Assisting Krzyzewski were Syracuse University's Hall of Fame coach Jim Boeheim, Portland Trail Blazers head coach Nate McMillan and Toronto Raptors head mentor Jay Triano.
The USA opened preliminary round play with a 106-78 win over Croatia, followed by a 99-77 victory over Slovenia, a 70-68 win over Brazil, an 88-51 victory over Iran and a 92-57 defeat of Tunisia. Downing Africa champ Angola 121-66 in the eight-finals, the Americans topped Russia 89-79 in the quarterfinals and earned an 89-74 win against Lithuania in the semifinals. In the gold medal game against host and undefeated Turkey, the USA recorded an 81-64 victory to finish with a perfect record and the gold medal.
While holding teams to 38.1 percent shooting from the field, the U.S. defense allowed its opponents an average of just 68.2 points per game. The USA ranked first in 12 of the 21 major team statistical categories and second in four categories, including No. 1 finishes in points averaged (92.8), scoring margin (+24.6), field goal percentage (.497), rebounds (41.7 rpg.), assists (18.2 apg.) and steals (10.6 spg.).
Additionally, Krzyzewski led the USA Men's National Team to a 4-0 exhibition record prior to the World Championship. As part of the Global Community Cup, the USA earned an 86-55 win over France on Aug. 15 at Madison Square Garden in New York; a 77-61 win over Lithuania on Aug. 21 and a narrow 86-85 victory against Spain on Aug. 22 in Madrid, Spain; and an 87-59 blowout of Greece on Aug. 25 in Athens, Greece.
USA Women's World Championship Team
Despite naming the team two days prior to the start of play and having just one practice together as an official 12-member squad, the USA women captured a 9-0 record and a gold-medal finish in the 2010 FIBA World Championship for Women Sept. 23 - Oct. 3 in Ostrava and Karlovy Vary, Czech Republic. The Americans averaged an impressive 96.2 points per game and won their games by an incredible average margin of 35.1 points per contest.
While Diana Taurasi (Phoenix Mercury) was named to the five-member All-Tournament Team, the USA also featured Jayne Appel (San Antonio Silver Stars), Sue Bird (Seattle Storm), Swin Cash (Seattle Storm), Tamika Catchings (Indiana Fever), Tina Charles (Connecticut Sun), Candice Dupree (Phoenix Mercury), Sylvia Fowles (Chicago Sky), Asjha Jones (Connecticut Sun), Angel McCoughtry (Atlanta Dream), Maya Moore (University of Connecticut) and Lindsay Whalen (Minnesota Lynx).
Assisting Auriemma were DePaul University head coach Doug Bruno, Los Angeles Sparks head mentor Jennifer Gillom and Atlanta Dream head coach/general manager Marynell Meadors.
The USA opened preliminary round play with a 99-73 win over Greece, followed by a 108-52 blowout of Senegal and an 81-60 defeat of France. In second round action, the USA downed Canada 87-46 and Belarus 107-61 before knocking off defending World Champion Australia 83-75. The U.S. women topped South Korea 106-44 in the quarterfinals, and then beat Spain 106-70 in the semifinals. Facing host Czech Republic in the gold medal game, the USA recorded an 89-69 victory to finish undefeated and claim gold.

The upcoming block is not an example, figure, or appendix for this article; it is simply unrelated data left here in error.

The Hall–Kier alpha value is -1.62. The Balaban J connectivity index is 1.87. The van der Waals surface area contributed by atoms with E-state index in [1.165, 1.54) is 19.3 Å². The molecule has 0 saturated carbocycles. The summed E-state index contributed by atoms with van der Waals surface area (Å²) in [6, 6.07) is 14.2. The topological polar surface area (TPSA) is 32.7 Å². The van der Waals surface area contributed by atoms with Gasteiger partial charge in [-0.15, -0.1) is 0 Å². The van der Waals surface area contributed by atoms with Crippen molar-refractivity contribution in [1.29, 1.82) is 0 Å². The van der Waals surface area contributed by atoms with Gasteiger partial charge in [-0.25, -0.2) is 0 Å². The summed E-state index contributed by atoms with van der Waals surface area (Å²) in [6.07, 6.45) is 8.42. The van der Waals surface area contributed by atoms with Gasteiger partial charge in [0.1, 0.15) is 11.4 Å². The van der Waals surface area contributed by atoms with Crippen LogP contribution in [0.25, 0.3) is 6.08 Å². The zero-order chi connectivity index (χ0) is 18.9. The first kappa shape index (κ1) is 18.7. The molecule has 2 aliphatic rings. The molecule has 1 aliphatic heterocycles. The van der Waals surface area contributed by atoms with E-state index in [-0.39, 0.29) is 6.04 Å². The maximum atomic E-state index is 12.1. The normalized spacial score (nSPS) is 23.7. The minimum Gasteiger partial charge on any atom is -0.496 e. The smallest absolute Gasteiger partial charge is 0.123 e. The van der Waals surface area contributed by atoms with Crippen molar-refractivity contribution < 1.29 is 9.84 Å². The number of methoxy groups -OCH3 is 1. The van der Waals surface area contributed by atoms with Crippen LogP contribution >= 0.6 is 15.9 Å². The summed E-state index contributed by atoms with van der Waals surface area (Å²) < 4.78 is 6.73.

The USA ranked first in nine and second in seven of the 21 major team statistical categories, including No. 1 rankings in points scored (866), points averaged, scoring margin, field goal percentage (.549), rebounding margin (+18.0), assists (15.3 apg.) and steals (15.9 spg.).
Featuring 11 players who scored between 12.0 and 5.1 points per game, the Americans held opponents to an average of just 61.1 points per game and a cold 38.5 shooting percentage overall.
Leading up to the World Championship, the USA Women's National Team compiled a 4-1 mark during its exhibition play, including a 99-72 win over WNBA stars on July 10 in Uncasville, Conn.; an 89-56 win over Australia on Sept. 10 and a 85-69 victory over Spain on Sept. 12 at the XL Center in Hartford, Conn.; and a 83-77 loss to Australia on Sept. 17 and a 93-51 won over Senegal on Sept. 18 in Salamanca, Spain.
Based in Colorado Springs, Colo., USA Basketball is a nonprofit organization and the national governing body for men's and women's basketball in the United States. As the recognized governing body for basketball in the United States by the International Basketball Federation (FIBA) and the United States Olympic Committee (USOC), USA Basketball is responsible for the selection, training and fielding of USA teams that compete in FIBA sponsored international basketball competitions, as well as for some national competitions.
USA Basketball currently ranks No. 1 in all of FIBA's world ranking categories, including combined, men's, women's, boys and girls rankings.